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On one of our sites we get a very cryptic JS error from the Internet Explorer. In the console it says:

':' expected
javascript:false, Line 1 Character 24

When I click on the error to see which JS is causing the error a message pops up: "For this error no source is available". So I really can't tell you where this comes from.

This is extremely cryptic to me. Does anyone know what could cause this?

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4 Answers 4

up vote 2 down vote accepted

That's probably from an incorrect object literal. For example:

var foo = {bar};

... gives exactly the error you describe in IE 7 and 8.

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You were right, I had some AddThis code on the site which says: {title}: {url} and that caused the problem. Thanks a lot! – Florian Rachor Jan 24 '12 at 17:12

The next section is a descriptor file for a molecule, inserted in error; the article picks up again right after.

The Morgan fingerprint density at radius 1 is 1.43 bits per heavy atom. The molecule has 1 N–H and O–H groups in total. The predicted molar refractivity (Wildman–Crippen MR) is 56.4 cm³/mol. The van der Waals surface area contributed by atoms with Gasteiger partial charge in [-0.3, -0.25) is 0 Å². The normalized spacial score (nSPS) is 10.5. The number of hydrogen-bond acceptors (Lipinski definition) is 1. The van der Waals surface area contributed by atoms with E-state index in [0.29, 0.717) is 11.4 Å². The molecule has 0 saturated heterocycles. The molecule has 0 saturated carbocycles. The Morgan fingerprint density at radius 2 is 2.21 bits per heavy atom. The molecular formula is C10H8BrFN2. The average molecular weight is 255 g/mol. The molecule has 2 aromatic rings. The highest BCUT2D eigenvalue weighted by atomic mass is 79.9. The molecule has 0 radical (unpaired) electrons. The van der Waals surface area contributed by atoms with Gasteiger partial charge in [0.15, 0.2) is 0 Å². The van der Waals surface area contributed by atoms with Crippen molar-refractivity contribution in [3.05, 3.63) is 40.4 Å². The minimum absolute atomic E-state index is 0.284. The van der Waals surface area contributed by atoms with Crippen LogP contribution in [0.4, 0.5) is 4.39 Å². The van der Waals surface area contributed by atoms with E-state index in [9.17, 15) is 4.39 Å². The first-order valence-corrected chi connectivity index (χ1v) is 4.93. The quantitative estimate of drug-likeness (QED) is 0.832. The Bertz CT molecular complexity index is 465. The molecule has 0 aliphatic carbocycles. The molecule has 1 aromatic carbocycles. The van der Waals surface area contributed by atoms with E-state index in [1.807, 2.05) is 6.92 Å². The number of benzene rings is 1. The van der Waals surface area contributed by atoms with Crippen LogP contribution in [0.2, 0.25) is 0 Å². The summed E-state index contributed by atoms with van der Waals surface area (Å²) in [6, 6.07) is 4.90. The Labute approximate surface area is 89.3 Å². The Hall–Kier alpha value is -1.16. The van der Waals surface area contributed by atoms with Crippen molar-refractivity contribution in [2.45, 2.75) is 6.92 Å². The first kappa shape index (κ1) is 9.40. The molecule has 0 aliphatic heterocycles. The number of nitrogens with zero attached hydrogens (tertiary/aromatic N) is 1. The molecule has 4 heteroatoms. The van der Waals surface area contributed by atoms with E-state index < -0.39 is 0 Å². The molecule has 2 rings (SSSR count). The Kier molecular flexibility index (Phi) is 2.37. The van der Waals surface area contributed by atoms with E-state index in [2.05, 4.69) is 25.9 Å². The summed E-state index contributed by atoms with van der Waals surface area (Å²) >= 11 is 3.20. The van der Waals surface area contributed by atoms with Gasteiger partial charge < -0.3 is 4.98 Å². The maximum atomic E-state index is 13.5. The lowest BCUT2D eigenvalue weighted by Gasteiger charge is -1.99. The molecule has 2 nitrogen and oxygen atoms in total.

At a guess, a malformed object literal. Something like { foo bar } which should be { foo: bar }.

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The places it would expect a colon are:

  1. Object literal e.g. var obj = {foo: bar};
  2. Ternary operator e.g. var str = (i === 0 ? "yes" : "no");
  3. Switch case statement

That could help you narrow it down. However, I suspect since you seem to indicate that the problem is only in IE that it is due to automatic semicolon insertion. For that I would run the scripts through JSLint to help find and correct ambiguities.

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Thanks big time. It was an object literal but I found a missing semicolon thanks to JSLint. – Florian Rachor Jan 24 '12 at 17:36

I can only really think of one place a colon is used in Javascript, and that's ternary operators. (Edit: Yes, there are object literals too, thanks other posters)

So is it possible you have a line that looks like it should be a Ternary op, but is missing the colon? This hypothesis is somewhat backed up by the talk in the error message of "false" as the part after the colon represents the false action.

Kind of got the same error with this jsfiddle:

Expected ':'

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They are also used in the literal object notation and for labels. – Gumbo Jan 24 '12 at 17:00

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